BLISS, N.Y. (WIVB) – A woman looking to make some extra money nearly lost a bundle when a check she received from a buyer of an item she was selling on Craigslist turned out to be bogus.
Anne Ernle lives in the Southtowns is facing a large amount of medical bills, and is selling off her valuable, including her daughter’s prom dress.
Ernle went all out for her daughter’s prom dress, but her daughter is all grown up now and Ernle decided to sell it on Craigslist for $850.
Ernle’s nephew, John Grabowski, said, “I was thinking it was a pretty quick sale, because it was only out for one night, and she sounded legit.”
Grabowski got a text on his cell phone almost immediately after the post went live on Craigslist from someone named “Linda,” a deaf woman in British Columbia, Canada, saying she wanted to get the dress as a surprise for a relative.
“Linda” sent a check for $3,500 through priority mail to cover the $850 for the dress and instructed Ernle to wire the rest of the money through Western Union to someone in Tennessee to cover the cost of picking up the dress.
“I asked why so much? Why was she sending so much? She said the balance will be due to my movers, upon picking up the dress,” Grabowski said.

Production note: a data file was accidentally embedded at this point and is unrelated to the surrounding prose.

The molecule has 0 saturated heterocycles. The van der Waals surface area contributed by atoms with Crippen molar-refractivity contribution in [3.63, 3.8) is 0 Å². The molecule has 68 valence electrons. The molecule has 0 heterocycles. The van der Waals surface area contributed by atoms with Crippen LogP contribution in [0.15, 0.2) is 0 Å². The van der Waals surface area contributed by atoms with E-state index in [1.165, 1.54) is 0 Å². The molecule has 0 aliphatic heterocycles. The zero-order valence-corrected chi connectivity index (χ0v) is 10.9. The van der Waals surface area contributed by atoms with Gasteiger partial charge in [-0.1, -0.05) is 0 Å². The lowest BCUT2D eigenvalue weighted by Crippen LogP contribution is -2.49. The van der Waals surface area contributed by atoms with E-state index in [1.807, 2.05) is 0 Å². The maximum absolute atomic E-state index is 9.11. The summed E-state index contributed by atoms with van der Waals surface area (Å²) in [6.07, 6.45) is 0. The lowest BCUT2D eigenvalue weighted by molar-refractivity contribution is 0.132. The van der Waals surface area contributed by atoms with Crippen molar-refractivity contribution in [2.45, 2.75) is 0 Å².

That was a huge red flag for the Tops associates handling Western Union business at the store in Arcade.
Sarah Fox said, “They wanted to send a large amount of money through Western Union. Normally when we get large amounts like that we ask a lot of questions because there’s a lot of fraud out there, especially through Western Union.”
Fox and a co-worker Sue Dreier advised Ernle to hold off wiring the money to Tennessee, which ended up saving Ernle and her family a cart full of grief because a few days later, that check for $3,500 bounced.
“I’m just glad they did not spend the money, and that they are not out it, and there are no problems for them. So as long as the family is happy, I am happy,” Fox said.
Ernle is not completely out of the woods, though. The bank has frozen her checking account and she is responsible for checks that bounced when that check for $3,500 turned out to be no good.